In its story on the Commodity Futures Trading Commission’s (CFTC) recently passed “customer protection measures” the New York Times' webpage DealBook references the MF Global debacle in its lead. This must be particularly disturbing for futures commission merchants many of whom claim the new residual interest rule will put them out of business and futures end users who stand to have to put up significantly more margin capital, double by most estimates, to control the same trades. The end result of which could make them less likely to hedge their price risk.
What is so disturbing is the new rule, or more accurately the new interpretation of an existing rule, would not have prevented the MF Global debacle, or the Peregrine Financial Group fraud for that matter. In fact, if the CFTC reinterpretation of the residual interest rule had been in place at the time, it would have put more customer money at risk. Jon Corzine would have had access to more customer money to back his overleveraged foreign sovereign debt positions under this rule, which is particularly disturbing as CFTC Chairman Gary Gensler worked with Corzine while both were at Goldman Sachs and Corzine actively lobbied the Commission regarding potential changes to the way secured funds were dealt with. Corzine was seeking to keep rules in place that allowed him to access these customer funds (Part 30 secured funds held to back positions outside the US). Tighter standards for secured funds were only approved after the MF Global debacle.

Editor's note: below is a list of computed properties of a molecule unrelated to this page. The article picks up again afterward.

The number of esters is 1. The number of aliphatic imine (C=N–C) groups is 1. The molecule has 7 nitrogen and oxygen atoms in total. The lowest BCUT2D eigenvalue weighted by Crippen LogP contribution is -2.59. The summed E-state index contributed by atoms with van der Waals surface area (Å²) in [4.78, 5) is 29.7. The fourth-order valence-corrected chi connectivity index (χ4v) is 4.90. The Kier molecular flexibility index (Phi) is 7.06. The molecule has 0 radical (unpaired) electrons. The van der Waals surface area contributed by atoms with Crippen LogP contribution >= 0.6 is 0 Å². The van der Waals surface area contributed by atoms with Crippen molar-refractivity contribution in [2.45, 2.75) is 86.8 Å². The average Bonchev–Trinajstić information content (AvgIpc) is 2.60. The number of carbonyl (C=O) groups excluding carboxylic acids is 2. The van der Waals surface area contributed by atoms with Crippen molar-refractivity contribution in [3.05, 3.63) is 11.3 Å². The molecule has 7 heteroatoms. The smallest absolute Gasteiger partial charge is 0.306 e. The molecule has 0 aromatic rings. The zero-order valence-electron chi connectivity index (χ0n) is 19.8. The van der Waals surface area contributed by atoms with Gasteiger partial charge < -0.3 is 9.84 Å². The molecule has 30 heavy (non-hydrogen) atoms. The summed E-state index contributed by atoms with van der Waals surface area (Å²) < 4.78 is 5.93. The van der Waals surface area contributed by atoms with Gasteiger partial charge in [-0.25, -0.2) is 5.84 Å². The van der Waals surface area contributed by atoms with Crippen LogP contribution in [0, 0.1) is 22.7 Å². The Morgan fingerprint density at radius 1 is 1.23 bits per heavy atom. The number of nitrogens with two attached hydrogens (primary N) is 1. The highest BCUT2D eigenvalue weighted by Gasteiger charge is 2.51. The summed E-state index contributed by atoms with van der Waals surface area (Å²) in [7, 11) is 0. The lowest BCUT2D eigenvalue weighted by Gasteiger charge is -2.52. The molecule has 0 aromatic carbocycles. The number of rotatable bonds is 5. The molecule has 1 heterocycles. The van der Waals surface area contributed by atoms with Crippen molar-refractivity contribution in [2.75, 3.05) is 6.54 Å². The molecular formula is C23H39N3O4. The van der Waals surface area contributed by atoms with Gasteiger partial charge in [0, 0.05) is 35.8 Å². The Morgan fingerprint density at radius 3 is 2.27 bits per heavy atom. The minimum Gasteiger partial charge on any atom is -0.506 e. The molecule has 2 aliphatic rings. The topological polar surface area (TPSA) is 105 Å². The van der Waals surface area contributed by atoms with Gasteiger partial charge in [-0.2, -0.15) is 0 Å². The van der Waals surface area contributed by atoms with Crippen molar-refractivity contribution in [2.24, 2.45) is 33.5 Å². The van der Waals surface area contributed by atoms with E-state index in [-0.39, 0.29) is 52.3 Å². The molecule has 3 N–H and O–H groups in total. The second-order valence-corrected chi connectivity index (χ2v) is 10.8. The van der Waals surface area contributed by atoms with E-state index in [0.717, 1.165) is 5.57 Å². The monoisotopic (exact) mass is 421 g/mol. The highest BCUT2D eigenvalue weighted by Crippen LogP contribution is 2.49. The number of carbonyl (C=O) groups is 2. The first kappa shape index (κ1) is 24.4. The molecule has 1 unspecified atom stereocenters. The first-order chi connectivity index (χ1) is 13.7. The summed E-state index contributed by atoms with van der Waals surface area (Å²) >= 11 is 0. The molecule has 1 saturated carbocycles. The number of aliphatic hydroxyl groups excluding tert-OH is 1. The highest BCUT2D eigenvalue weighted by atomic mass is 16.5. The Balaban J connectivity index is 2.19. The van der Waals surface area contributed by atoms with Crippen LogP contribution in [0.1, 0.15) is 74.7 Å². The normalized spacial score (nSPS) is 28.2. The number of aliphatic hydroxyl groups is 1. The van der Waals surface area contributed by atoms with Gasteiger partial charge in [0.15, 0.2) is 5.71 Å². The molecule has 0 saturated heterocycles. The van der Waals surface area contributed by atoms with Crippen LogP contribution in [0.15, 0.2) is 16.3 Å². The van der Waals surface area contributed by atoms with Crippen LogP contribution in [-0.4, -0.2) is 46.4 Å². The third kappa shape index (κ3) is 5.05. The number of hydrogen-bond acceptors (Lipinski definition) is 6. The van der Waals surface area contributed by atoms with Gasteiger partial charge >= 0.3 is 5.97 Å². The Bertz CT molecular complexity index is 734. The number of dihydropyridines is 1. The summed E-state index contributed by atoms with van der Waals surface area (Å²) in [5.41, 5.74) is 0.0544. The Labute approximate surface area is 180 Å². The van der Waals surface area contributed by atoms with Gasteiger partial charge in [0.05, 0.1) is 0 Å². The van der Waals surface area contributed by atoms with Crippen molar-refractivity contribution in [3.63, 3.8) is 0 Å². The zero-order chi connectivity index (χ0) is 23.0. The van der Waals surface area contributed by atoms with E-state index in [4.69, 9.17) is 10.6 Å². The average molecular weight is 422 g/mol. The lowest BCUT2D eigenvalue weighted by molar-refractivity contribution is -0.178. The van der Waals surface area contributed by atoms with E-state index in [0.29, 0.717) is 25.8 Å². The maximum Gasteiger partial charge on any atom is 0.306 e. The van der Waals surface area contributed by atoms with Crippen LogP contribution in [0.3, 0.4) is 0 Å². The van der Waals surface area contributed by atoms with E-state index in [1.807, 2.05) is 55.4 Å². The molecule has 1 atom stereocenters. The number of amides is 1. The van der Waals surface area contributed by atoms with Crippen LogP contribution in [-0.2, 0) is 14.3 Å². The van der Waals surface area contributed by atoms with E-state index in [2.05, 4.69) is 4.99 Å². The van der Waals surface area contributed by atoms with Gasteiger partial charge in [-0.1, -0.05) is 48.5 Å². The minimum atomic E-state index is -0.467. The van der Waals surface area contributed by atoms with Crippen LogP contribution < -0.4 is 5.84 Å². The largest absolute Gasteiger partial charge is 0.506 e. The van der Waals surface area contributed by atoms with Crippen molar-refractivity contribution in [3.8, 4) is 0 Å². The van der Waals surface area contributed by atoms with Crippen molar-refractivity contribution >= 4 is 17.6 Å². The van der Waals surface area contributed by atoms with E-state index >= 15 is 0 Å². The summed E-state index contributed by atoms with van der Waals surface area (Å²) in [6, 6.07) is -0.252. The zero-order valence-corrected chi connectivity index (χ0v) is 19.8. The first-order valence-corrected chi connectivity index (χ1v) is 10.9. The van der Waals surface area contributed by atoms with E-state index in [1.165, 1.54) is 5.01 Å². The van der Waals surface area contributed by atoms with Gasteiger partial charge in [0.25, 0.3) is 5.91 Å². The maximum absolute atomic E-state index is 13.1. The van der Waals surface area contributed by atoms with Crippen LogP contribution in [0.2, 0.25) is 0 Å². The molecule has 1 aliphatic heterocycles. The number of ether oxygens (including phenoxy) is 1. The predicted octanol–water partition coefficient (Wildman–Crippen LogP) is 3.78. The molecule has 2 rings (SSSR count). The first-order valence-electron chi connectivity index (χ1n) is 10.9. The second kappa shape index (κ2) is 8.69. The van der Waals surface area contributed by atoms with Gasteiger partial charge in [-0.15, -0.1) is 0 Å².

And it should be noted that Gensler did not recuse himself from the situation until after the blow-up.
The Financial Times and Reuters also referenced MF Global in its stories. Reuters lead stated, “The U.S. derivatives regulator on Wednesday approved a plan to better protect customers of futures brokers after the collapse of MF Global left clients struggling to get their cash back.”
MF Global failed to segregate customer funds as they were legally obligated to do so we are going to enact a rule to ensure that brokers will hold more customer money. Doesn’t seem to make sense. The rule actually protects customers from fellow customer shortfalls but requires the broker to have contingencies for practically all its customers facing a simultaneous margin call. Sometimes legislators and regulators are accused on enacted laws or regulations that addresses the previous battle but rarely do they enact rules that holds out the potential for magnifying a past disaster.
Equating the new rule to the MF Global situation is particularly disturbing coming from the New York Times whose main interest in the story has appeared to have been passing on leaks from the Justice Department regarding a lack of any criminal prosecution of Jon Corzine.
There have been several stories in the Times citing unnamed sources that no criminal charges of Corzine are expected. One DealBook story even floated the notion that Corzine would soon start-up his own hedge fund once the whole MF Global mess is behind him. At the time I called this journalistic malpractice and have no reason to change my assessment. It also raised the question — still unanswered — as to who is leaking this information and why.
I have pointed out on numerous occasions regarding the MF Global debacle that without holding those responsible for their crimes, the industry will have to answer. And the response from the regulator to its own failures is to enact rule changes that punishes the victim and would have aggravated the situation if they were in places at the time.